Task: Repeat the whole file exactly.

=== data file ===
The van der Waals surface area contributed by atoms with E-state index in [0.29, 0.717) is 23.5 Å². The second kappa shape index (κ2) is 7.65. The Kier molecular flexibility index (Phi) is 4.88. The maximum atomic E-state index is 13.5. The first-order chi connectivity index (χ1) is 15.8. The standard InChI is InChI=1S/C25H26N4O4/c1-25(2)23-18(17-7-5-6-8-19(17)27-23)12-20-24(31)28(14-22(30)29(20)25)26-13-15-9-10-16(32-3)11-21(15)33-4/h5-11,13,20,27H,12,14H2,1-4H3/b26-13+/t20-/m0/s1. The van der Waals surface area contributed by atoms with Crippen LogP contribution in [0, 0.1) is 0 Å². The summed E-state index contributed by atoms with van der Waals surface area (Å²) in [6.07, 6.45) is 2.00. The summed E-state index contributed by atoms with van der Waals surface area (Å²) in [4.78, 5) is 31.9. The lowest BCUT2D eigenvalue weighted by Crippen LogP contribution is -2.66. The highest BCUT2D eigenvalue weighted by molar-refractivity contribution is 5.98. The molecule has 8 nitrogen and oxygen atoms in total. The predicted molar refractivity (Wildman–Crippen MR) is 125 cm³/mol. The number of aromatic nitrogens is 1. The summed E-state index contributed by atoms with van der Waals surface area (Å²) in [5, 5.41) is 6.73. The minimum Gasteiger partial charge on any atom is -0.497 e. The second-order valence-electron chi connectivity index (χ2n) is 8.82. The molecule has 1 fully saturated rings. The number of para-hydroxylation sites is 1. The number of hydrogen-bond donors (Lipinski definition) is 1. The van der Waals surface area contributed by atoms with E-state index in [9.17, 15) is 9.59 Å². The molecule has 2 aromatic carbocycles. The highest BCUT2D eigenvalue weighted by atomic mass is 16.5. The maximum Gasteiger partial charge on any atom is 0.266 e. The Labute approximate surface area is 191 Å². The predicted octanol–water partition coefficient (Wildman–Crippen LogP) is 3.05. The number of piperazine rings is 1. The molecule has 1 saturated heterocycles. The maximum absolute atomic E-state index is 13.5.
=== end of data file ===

The van der Waals surface area contributed by atoms with E-state index in [0.29, 0.717) is 23.5 Å². The second kappa shape index (κ2) is 7.65. The Kier molecular flexibility index (Phi) is 4.88. The maximum atomic E-state index is 13.5. The first-order chi connectivity index (χ1) is 15.8. The standard InChI is InChI=1S/C25H26N4O4/c1-25(2)23-18(17-7-5-6-8-19(17)27-23)12-20-24(31)28(14-22(30)29(20)25)26-13-15-9-10-16(32-3)11-21(15)33-4/h5-11,13,20,27H,12,14H2,1-4H3/b26-13+/t20-/m0/s1. The van der Waals surface area contributed by atoms with Crippen LogP contribution in [0, 0.1) is 0 Å². The summed E-state index contributed by atoms with van der Waals surface area (Å²) in [6.07, 6.45) is 2.00. The summed E-state index contributed by atoms with van der Waals surface area (Å²) in [4.78, 5) is 31.9. The lowest BCUT2D eigenvalue weighted by Crippen LogP contribution is -2.66. The highest BCUT2D eigenvalue weighted by molar-refractivity contribution is 5.98. The molecule has 8 nitrogen and oxygen atoms in total. The predicted molar refractivity (Wildman–Crippen MR) is 125 cm³/mol. The number of aromatic nitrogens is 1. The summed E-state index contributed by atoms with van der Waals surface area (Å²) in [5, 5.41) is 6.73. The minimum Gasteiger partial charge on any atom is -0.497 e. The second-order valence-electron chi connectivity index (χ2n) is 8.82. The molecule has 1 fully saturated rings. The number of para-hydroxylation sites is 1. The number of hydrogen-bond donors (Lipinski definition) is 1. The van der Waals surface area contributed by atoms with E-state index in [9.17, 15) is 9.59 Å². The molecule has 2 aromatic carbocycles. The highest BCUT2D eigenvalue weighted by atomic mass is 16.5. The maximum Gasteiger partial charge on any atom is 0.266 e. The Labute approximate surface area is 191 Å². The predicted octanol–water partition coefficient (Wildman–Crippen LogP) is 3.05. The number of piperazine rings is 1. The molecule has 1 saturated heterocycles. The maximum absolute atomic E-state index is 13.5.